Earlier this month, Finland’s Parliament of Åland passed two new surveillance laws in a nearly empty room. The surveillance laws expand spying powers by military and civilian intelligence agencies and had faced staunch opposition from human rights groups and politicians alike. Such surveillance represents a backpedal on the Finnish Constitution’s right to privacy. To set the stage for these new laws, in October of 2018, the Finnish Parliament voted 178-13 to add an exception to the constitutional right to privacy. In March of 2019, we’re now witnessing said exception become codified under law.
Prior to the “vote,” the Finnish government entered a heightened state of turmoil with the resignation of Prime Minister Juha Sipilä. On that same tumultuous day, with the opposing political party occupied, the controversial contents of the new surveillance laws were approved and scheduled to become law on the following Monday should there be no opposition. When that Monday came to pass, no opposition was voiced in the nearly empty plenary chamber of the Finnish Parliament, and these surveillance bills then became law without a vote.
New surveillance bill expands phone and internet eavesdropping powers
According to YLE, the law allows the civilian Security Intelligence Service (Supo) and the military Finnish Defence Forces (FDF) to expand eavesdropping powers on phone calls and network data to incredible levels. YLE reported that the new internet surveillance laws would allow the Supo the ability to “hack messaging services and break encryption in order to read the contents of messages between persons deemed a potential threat to national security.”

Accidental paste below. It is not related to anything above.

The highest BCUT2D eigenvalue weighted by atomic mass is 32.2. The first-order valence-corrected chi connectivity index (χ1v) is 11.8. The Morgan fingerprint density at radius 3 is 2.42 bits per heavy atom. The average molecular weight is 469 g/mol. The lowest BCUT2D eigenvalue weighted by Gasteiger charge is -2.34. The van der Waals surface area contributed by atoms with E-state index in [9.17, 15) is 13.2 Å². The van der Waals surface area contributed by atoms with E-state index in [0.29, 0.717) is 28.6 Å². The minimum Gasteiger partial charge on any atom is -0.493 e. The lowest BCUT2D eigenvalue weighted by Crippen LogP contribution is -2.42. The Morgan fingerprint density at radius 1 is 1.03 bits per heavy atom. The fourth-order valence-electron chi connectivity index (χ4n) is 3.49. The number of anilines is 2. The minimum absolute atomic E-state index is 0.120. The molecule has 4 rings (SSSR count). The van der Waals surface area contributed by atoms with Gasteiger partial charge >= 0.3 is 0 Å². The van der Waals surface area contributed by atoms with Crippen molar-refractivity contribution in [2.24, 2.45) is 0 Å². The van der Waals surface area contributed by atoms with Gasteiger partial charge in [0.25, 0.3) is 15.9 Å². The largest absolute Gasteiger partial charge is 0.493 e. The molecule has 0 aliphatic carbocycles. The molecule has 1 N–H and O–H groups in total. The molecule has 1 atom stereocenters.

Similarly, the FDF has announced their intentions to use these new laws to gather “human intelligence, information systems, radio signal intelligence and network traffic intelligence…related to serious international threats.”
Finnish agencies would be allowed to do this surveillance both domestically and internationally.
The Finnish surveillance laws still need to be signed by the President – and even after enactment will hopefully face opposition in courts; however, the fact that these laws were passed in this manner in a near empty room is not a good precedent at all.